[arch-haskell] Issues with cabal2arch/AUR packages

Peter Simons simons at cryp.to
Tue Mar 29 21:24:29 CEST 2011

Hi Mathew,

thank you for sharing your thoughts and insights.

 > I guess I am creating this thread due to the frustrations of using
 > cabal2arch/AUR for haskell packages (instead of using the standard
 > cabal install).

Your frustration is quite understandable. A number of PKGBUILD files
published on AUR don't actually work. Others do work, but they're
significantly out-of-date, which effectively prevents other packages
from being installed. Haskell support on ArchLinux is far from perfect.

 > I previously had issues, mainly with having to manually update AUR
 > installed cabal packages due to them not updating (which was recently
 > fixed by forcing the update through ghc)

We have recently picked up the habit of bumping the $pkgrel field of
every package that needs to be re-built because of an update of one of
its dependencies, so this particular problem should be a thing of the
past. The repository <http://github.com/archhaskell/habs/> contains a
set of packages that can be expected to be compile fine. Those packages
are also fairly up-to-date, and we publish those files on AUR, too.

Haskell packages outside of HABS, however, aren't maintained much, and
they're probably not reliable. Is there any specific package currently
not included in HABS that you would like to see supported?

 > [The] main issue seems to be that the granularity of cabal package
 > system is a lot finer then Arch's.

Yes, exactly. In Cabal, a package can be installed in any number of
different versions, and these just co-exist. Pacman, however, wasn't
designed to do this. It does distinguish $pkgname and $pkgver, but only
one version of $pkgname can be installed at a time. When we maintain
packages in ArchLinux, we perform two tasks:

 1) We convert Cabal to PKGBUILD, and we

 2) figure out a conflict-free set of versions that can be installed
    at the same time.

Unfortunately, part (2) is way more difficult than (1). :-)

 > Wouldn't it just be smarter to have the archlinux haskell environment
 > set up like this.
 > - ghc is an official package in the official repository
 > - haskell-platform will be the same as it is currently [...].
 > - All other libraries users would just install/update with cabal
 >   install and not through AUR/cabal2arch/bauerbill etc etc.

Yes, I agree, and I think what we're actually doing is pretty close to
your description. The complete Haskell Platform is part of [extra], and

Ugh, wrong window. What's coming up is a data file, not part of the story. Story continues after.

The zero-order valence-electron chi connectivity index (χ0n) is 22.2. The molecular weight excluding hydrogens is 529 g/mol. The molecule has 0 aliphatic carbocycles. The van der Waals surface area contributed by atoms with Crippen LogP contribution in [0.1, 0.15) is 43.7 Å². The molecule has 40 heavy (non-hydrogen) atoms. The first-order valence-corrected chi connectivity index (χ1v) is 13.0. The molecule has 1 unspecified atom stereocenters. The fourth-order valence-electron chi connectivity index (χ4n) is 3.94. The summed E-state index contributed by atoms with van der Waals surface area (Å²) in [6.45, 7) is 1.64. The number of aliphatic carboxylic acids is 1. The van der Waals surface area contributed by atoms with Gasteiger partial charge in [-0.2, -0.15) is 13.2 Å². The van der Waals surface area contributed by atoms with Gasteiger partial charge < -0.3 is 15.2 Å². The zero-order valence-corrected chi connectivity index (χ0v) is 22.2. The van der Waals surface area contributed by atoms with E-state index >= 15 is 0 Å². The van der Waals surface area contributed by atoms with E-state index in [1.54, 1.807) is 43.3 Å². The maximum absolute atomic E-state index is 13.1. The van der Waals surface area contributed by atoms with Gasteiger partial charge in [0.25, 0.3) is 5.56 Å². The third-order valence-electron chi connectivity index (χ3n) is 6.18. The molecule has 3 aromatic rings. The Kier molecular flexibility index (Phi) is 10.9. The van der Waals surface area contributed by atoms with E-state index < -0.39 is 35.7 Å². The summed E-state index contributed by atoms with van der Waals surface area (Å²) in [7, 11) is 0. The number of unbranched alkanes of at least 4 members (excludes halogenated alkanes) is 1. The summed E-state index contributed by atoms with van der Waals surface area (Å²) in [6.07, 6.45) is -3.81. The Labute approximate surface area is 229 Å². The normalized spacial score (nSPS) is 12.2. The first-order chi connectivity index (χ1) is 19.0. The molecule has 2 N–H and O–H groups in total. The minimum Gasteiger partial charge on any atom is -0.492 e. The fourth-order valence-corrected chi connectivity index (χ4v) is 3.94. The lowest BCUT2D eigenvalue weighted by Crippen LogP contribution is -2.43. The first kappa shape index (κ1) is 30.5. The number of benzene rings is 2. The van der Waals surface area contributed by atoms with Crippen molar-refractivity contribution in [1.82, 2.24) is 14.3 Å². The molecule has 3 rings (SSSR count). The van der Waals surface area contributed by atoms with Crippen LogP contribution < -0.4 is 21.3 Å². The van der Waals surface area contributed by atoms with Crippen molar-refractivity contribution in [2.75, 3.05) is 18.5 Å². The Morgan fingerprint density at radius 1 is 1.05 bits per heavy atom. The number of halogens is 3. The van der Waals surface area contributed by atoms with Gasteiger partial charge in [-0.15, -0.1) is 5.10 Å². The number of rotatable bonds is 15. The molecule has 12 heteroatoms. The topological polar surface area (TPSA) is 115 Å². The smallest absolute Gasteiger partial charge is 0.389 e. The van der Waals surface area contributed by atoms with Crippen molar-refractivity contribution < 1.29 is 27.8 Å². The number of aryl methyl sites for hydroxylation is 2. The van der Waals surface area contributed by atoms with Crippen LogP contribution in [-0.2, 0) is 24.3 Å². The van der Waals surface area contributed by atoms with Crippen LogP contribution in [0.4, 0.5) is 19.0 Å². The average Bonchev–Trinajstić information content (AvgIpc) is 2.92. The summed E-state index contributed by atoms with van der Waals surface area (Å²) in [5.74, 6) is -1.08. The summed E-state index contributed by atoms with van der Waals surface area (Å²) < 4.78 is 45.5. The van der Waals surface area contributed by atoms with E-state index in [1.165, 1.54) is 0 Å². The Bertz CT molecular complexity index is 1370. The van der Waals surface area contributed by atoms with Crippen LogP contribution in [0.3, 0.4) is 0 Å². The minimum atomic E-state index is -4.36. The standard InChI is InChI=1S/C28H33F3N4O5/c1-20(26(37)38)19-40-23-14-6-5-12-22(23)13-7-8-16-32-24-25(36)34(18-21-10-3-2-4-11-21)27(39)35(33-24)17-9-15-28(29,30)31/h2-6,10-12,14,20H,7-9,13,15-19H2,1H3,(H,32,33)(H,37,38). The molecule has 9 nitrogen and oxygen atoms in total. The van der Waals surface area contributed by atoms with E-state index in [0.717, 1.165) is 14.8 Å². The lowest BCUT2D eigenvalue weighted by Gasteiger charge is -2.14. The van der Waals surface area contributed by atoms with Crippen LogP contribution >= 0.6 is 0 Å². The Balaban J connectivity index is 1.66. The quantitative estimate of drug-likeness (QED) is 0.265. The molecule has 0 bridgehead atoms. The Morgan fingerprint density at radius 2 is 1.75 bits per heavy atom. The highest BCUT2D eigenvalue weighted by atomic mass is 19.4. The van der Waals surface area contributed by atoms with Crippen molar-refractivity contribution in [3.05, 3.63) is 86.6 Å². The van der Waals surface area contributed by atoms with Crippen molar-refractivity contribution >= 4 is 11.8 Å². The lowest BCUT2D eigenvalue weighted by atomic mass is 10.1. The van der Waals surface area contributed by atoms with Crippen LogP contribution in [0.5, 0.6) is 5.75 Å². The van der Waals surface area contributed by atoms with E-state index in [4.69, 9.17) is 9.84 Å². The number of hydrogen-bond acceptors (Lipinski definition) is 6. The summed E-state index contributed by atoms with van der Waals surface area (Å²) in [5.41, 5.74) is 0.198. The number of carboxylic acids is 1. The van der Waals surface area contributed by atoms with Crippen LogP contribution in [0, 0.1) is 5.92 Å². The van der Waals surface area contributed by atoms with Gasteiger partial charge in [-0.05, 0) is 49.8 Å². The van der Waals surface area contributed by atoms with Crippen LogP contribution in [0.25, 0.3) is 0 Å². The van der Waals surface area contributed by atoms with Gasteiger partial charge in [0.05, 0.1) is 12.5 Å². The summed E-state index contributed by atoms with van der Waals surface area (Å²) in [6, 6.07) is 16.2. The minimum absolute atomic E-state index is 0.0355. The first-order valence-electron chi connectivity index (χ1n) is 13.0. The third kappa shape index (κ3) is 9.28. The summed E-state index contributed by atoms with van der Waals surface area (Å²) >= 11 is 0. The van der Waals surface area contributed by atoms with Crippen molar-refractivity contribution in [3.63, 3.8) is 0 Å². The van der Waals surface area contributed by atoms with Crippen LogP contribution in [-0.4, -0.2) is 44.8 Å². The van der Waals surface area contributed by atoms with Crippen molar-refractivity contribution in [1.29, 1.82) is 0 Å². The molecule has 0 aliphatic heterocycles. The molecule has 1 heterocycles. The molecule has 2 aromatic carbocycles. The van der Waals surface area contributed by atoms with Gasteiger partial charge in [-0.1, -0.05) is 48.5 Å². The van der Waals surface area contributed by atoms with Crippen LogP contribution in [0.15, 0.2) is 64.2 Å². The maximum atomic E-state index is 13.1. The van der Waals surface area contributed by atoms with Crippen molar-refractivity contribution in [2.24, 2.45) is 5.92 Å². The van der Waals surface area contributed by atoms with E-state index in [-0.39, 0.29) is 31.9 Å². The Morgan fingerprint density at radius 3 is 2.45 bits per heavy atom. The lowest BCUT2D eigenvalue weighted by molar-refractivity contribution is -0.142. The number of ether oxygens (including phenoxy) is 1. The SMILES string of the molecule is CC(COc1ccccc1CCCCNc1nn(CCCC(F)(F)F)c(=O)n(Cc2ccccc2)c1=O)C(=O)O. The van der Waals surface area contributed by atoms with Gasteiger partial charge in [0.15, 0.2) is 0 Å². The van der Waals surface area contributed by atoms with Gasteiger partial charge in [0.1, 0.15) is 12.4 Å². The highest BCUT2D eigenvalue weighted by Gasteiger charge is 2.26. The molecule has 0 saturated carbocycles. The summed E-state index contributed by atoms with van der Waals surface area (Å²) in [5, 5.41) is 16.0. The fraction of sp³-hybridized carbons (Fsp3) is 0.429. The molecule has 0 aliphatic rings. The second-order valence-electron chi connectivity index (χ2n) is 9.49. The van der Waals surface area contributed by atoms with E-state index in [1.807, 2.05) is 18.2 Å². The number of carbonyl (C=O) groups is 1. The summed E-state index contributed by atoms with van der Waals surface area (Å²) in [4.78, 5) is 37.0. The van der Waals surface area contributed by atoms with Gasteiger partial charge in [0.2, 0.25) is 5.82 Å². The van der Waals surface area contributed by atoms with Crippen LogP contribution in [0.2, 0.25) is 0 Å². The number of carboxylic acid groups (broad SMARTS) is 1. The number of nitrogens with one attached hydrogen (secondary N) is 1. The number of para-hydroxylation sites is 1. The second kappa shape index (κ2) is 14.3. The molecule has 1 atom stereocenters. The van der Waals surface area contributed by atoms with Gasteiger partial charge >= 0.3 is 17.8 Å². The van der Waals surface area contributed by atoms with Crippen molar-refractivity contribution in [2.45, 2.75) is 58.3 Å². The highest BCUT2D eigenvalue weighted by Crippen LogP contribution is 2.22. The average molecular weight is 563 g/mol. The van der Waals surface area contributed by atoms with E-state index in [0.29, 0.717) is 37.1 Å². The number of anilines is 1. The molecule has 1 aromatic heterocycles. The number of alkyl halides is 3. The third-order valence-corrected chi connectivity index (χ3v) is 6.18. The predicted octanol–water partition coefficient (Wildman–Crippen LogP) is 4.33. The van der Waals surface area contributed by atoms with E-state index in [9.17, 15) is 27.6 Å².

everything else can be installed through Cabal. Popular applications
written in Haskell, like darcs, are also available from [extra], and
these packages usually don't depend on GHC or any other Haskell package.
On top of this, there is a community-driven binary repository accessible
by adding the lines

  Server = http://andromeda.kiwilight.com/$repo/$arch

to /etc/pacman.conf, which adds another ~200 popular Haskell packages.

 > - Haskell packages that provide binaries [should build their
 >   dependencies on-the-fly via Cabal]. This allows building of packages
 >   that use outdated packages (such as leksah ...)

That is a great idea. As far as I know, no-one has ever tried doing that
before. It would be interesting to know whether this approach works well
in practice. One source of trouble could be that all dependencies have
to be $makedepends, but some libraries cannot be $makedepends, because
they need auxiliary data files installed at run-time. Problems such as
this can be worked-around, no doubt, but it's likely to be some effort.

Another drawback is that this scheme may perform redundant compilations,
because intermediate packages aren't re-used in any way.

 > [My] experience of using cabal2arch/AUR hackagedb packages have just
 > been a massive pain for years (I was basically forced to do manual
 > package dependency management), and as my haskell colleges/friends
 > have (rightly) stated, just use cabal.

Yes, indeed, that is good advice. The installation can be managed with
cabal-install just fine. For some users, Cabal is probably the superior
choice, especially for those who have a deep understanding of the
problems involved in dependency resolution, package management, etc.

For other users, Cabal is not an option because their needs are
different. For instance, large-scale binary package distribution cannot
be done with Cabal, but Pacman can do it just fine. ;-)

Take care,

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